FinCEN issued an advisory (the “Advisory”) regarding the issuance by the Financial Action Task Force (the “FATF”) of an updated list of jurisdictions that the FATF has identified as having strategic deficiencies in their anti-money laundering and counter-terrorist financing (“AML/CTF”) regimes. In its updated categorization of jurisdictions, the FATF has issued two documents:
- a statement regarding those jurisdictions that are subject to the FATF’s call for countermeasures or are subject to enhanced due diligence (“EDD” ) due to their AML/CTF deficiencies; and
- a list of jurisdictions that have improved their AML/CTF compliance process, but continue to have AML/CTF deficiencies.
The FATF is an intergovernmental policy-making body with 36 member nations (including the U.S.) that “establishes international standards to combat money laundering and counter the financing of terrorism and proliferation of weapons of mass destruction.”
In the Advisory, FinCEN reminds financial institutions that they are expected to consider the changes reflected in the FATF’s updated lists “when reviewing their obligations and risk-based approaches with respect to [those] jurisdictions.”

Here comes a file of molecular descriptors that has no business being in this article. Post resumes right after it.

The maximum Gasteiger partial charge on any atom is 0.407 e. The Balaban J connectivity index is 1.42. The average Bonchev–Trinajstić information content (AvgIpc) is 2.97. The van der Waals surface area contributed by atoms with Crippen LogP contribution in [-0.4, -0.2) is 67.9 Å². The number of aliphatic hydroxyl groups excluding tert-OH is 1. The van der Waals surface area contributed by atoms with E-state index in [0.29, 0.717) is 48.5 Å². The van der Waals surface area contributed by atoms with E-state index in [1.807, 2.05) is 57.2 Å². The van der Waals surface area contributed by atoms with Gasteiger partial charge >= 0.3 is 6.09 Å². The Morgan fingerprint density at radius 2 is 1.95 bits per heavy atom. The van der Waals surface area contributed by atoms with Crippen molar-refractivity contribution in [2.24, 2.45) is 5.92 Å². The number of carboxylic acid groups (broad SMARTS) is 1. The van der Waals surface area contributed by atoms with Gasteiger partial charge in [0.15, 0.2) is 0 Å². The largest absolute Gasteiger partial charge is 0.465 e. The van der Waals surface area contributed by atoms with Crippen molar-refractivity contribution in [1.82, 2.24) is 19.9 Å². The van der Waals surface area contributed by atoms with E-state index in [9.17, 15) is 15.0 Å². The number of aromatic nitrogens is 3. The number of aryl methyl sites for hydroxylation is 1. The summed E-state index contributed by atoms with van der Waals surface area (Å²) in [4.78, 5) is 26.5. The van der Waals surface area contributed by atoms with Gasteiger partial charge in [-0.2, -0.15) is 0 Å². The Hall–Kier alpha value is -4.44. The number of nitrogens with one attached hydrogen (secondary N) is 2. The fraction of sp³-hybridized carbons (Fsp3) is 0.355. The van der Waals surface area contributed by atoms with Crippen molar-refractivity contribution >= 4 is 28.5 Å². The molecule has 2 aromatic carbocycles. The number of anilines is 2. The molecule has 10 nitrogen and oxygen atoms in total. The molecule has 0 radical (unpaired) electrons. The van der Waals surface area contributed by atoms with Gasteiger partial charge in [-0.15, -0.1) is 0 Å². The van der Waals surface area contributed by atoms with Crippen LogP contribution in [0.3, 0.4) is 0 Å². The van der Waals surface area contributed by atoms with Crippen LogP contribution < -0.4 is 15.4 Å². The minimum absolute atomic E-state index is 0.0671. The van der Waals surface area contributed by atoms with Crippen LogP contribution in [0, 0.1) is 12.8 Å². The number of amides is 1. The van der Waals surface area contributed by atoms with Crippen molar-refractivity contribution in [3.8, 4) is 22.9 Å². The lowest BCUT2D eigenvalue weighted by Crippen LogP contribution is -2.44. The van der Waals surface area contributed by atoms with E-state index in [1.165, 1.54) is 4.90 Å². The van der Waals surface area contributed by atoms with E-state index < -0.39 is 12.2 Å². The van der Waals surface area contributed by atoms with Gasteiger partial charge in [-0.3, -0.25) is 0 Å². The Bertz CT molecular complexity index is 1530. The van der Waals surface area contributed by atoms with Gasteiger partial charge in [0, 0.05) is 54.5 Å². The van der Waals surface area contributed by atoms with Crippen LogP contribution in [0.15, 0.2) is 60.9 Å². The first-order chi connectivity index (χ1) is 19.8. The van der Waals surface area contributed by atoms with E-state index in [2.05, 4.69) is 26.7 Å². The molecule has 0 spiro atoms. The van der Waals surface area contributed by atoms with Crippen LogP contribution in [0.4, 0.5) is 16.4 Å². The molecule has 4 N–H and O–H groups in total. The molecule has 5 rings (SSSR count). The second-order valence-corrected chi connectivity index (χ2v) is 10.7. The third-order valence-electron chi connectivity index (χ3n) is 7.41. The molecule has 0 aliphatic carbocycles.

JURISDICTIONS SUBJECT TO THE FATF’S CALL FOR COUNTERMEASURES OR SUBJECT TO EDD BECAUSE OF THEIR AML/CTF DEFICIENCIES
As updated, the FATF calls upon its member nations (and urges all jurisdictions) to impose countermeasures on (1) Iran and (2) the Democratic People’s Republic of Korea.
The FATF lists nine additional jurisdictions as posing significant AML/CTF compliance risk because they have failed to make sufficient progress in addressing their AML/CTF deficiencies. These jurisdictions are:
FinCEN states in the Advisory that it expects U.S. banks and other U.S. financial institutions to apply EDD with respect to these nine jurisdictions.
In updating the list, the FATF removed Kenya and Tanzania from the group of jurisdictions requiring EDD, because the FATF has concluded that Kenya and Tanzania (although they still have AML/CTF deficiencies) have made significant progress in addressing those deficiencies.
JURISDICTIONS IDENTIFIED BY THE FAFT FATF AS HAVING AML/CTF DEFICIENCIES, BUT WHICH HAVE DEVELOPED ACTION PLANS WITH THE FATF
As noted in the Advisory, the FATF has identified 21 jurisdictions which have deficiencies in their AML/CTF compliance regime, but which have developed an action plan with the FATF to address those deficiencies. The jurisdictions named under this Section II cause the FATF a lower level of AML/CTF concern than those identified in Section I. The 21 jurisdictions are:
- Lao PDR
- Papua New Guinea
Because the FATF has concluded that Kenya and Tanzania each made significant progress in addressing their strategic AML/CTF deficiencies, they have been moved from Section I to Section II. Moreover, the FATF concluded that Antigua and Barbuda, Bangladesh and Vietnam (which were formerly listed in Section II) have made significant progress “in addressing all or nearly all of their strategic AML/CTF deficiencies,” and the FATF has removed those jurisdictions from the FATF’s listing and monitoring process.